If you prefer the unusual, Cambridge can offer you several decorations and special treatments on the nude stem.
Probably the most easily found by the collector, would be the two sizes of the Crown Tuscan nude stem comports with a "Charleton" decoration. These decorations were usually hand-painted floral designs with gold accents. Charleton is the name of the decorating company which applied this decoration to Cambridge Crown Tuscan glassware.
Another type of decoration was applied to Cambridge glass by the Rockwell Silver Company. This is sterling silver overlay applied to the glass. (See photo at right). Shown in the photo are the three known types of Silver decoration. It should be noted that the body is usually satin finished, however the bowl and foot may or may not be satin finished. The majority of these silver decorated nudes have been found with the Rockwell acid stamp signature, and this is found on the underside of the foot. The Rockwell signature is a shield with the name Rockwell on the inside of the shield. The word "Sterling" frequently appears on some part of the silver decoration. Although the photo shows only the claret, silver decoration has also been found on the table goblet and the saucer champagne. This silver decoration should be considered among the more rare decorations and should command a high price.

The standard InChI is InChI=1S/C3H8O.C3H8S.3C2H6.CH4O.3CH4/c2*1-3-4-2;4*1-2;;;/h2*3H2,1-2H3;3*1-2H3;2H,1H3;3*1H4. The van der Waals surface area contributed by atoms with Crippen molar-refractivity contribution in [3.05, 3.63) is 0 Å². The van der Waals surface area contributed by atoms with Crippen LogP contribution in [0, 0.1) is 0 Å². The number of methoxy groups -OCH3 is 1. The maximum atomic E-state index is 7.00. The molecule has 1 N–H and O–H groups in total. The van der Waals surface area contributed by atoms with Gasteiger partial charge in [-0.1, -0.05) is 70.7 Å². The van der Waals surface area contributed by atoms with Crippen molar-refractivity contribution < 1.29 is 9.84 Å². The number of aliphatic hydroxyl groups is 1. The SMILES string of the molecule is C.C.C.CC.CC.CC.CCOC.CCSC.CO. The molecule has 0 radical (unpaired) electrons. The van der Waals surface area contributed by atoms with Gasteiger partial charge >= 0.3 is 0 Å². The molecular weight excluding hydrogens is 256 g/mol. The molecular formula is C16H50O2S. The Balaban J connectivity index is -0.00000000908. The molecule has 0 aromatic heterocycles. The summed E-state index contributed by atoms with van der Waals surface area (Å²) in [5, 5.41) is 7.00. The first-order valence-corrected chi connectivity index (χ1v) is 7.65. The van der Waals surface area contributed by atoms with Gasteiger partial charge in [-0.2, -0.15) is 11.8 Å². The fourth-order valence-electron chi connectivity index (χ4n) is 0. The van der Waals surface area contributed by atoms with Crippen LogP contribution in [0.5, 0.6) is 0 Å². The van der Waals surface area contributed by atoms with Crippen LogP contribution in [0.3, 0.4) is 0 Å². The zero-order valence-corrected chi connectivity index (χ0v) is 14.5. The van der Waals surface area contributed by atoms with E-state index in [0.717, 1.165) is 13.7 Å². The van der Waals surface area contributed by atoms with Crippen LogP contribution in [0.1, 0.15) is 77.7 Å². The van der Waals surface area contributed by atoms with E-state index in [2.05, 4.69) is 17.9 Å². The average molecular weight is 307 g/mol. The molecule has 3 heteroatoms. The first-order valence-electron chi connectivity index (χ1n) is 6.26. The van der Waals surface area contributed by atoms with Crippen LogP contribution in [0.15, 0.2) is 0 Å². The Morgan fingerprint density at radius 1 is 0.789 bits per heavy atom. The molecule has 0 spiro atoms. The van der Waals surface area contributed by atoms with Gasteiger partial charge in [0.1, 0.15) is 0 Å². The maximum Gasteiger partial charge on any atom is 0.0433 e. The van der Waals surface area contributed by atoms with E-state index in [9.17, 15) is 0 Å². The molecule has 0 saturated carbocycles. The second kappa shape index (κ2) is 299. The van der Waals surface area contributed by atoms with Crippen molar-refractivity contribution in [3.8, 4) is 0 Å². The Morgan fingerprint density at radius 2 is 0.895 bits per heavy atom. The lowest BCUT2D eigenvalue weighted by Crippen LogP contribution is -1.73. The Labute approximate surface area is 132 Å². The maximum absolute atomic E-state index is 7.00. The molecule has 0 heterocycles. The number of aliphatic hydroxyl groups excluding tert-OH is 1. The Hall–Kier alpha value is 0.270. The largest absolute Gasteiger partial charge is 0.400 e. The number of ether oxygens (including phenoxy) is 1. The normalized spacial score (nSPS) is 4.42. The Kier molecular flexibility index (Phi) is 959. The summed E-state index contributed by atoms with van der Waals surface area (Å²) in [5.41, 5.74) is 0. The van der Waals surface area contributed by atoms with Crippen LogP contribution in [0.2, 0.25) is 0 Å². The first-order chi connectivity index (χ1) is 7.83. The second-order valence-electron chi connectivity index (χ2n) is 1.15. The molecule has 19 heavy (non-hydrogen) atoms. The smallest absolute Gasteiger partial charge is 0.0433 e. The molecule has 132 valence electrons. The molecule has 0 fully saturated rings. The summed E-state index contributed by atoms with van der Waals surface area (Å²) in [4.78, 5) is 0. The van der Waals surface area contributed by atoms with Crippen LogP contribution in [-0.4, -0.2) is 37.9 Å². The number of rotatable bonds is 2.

One of the more sought after nude stem treatments that was done by the Cambridge Glass Company is commonly called "crackle glass." (Photo at left) As you will note from the photo, only the bowl of the goblet has the crackle effect According to an original 1956 Cambridge Glass Price List, crackle bowls could be found on table goblets, sherbets (saucer champagnes), and the 3011/9 cocktail. They were offered in the following colors: Smoke, Pink, Mandarin Gold, Moonlight Blue and Pistachio. It is accepted knowledge, but unverifiable among Cambridge collectors, that Cambridge Glass Company made crackle glass on nudes, probably in the 1940s. The crackle bowl was Carmen in color. These have been found in the following sizes: table goblet, saucer champagne and claret. The crackle effect on the nude stem is scarce, probably due to a high amount of breakage during production and the price should reflect this.
Etchings were mentioned in last month's article, but Cambridge also encrusted their etchings with gold. To date, nude stem items with etchings encrusted with gold have not been seen in drinking vessels, but it is assumed that they were produced. The nude stem ashtray (photo at right) has a Carmen ashtray with a crystal nude stem and foot. The Portia etching, which appears on the foot, is encrusted with gold. There is a line of gold around the rim of the foot and the ashtray is also trimmed with a gold line and gold in the cigarette rests.
The Cambridge Glass Company did another very simple treatment to the nude stem with gold or platinum. A single line of the gold or platinum has been seen applied around the rim of the bowl and/or on the rim of the foot. This type of decoration has been seen on dark green table goblets and saucer champagnes.